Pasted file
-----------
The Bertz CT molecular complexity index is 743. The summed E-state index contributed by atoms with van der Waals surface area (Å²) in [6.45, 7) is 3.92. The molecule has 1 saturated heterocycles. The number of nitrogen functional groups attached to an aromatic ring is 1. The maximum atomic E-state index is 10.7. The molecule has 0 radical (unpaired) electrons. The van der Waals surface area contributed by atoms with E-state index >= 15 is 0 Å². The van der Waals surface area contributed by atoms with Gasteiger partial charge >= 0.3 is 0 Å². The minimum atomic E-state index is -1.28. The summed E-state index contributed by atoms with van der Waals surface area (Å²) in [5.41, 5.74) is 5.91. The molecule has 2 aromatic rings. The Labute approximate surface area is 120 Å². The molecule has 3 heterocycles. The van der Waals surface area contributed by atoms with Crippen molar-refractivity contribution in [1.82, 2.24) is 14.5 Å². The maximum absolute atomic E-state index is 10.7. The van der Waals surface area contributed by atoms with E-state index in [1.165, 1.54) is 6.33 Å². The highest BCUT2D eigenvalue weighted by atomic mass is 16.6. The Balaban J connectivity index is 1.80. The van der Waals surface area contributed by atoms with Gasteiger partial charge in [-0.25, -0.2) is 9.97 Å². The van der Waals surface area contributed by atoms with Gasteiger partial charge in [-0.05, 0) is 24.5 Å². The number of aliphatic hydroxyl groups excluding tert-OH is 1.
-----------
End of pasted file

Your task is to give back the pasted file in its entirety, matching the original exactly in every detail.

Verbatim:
The Bertz CT molecular complexity index is 743. The summed E-state index contributed by atoms with van der Waals surface area (Å²) in [6.45, 7) is 3.92. The molecule has 1 saturated heterocycles. The number of nitrogen functional groups attached to an aromatic ring is 1. The maximum atomic E-state index is 10.7. The molecule has 0 radical (unpaired) electrons. The van der Waals surface area contributed by atoms with E-state index >= 15 is 0 Å². The van der Waals surface area contributed by atoms with Gasteiger partial charge >= 0.3 is 0 Å². The minimum atomic E-state index is -1.28. The summed E-state index contributed by atoms with van der Waals surface area (Å²) in [5.41, 5.74) is 5.91. The molecule has 2 aromatic rings. The Labute approximate surface area is 120 Å². The molecule has 3 heterocycles. The van der Waals surface area contributed by atoms with Crippen molar-refractivity contribution in [1.82, 2.24) is 14.5 Å². The maximum absolute atomic E-state index is 10.7. The van der Waals surface area contributed by atoms with E-state index in [1.165, 1.54) is 6.33 Å². The highest BCUT2D eigenvalue weighted by atomic mass is 16.6. The Balaban J connectivity index is 1.80. The van der Waals surface area contributed by atoms with Gasteiger partial charge in [-0.25, -0.2) is 9.97 Å². The van der Waals surface area contributed by atoms with Gasteiger partial charge in [-0.05, 0) is 24.5 Å². The number of aliphatic hydroxyl groups excluding tert-OH is 1.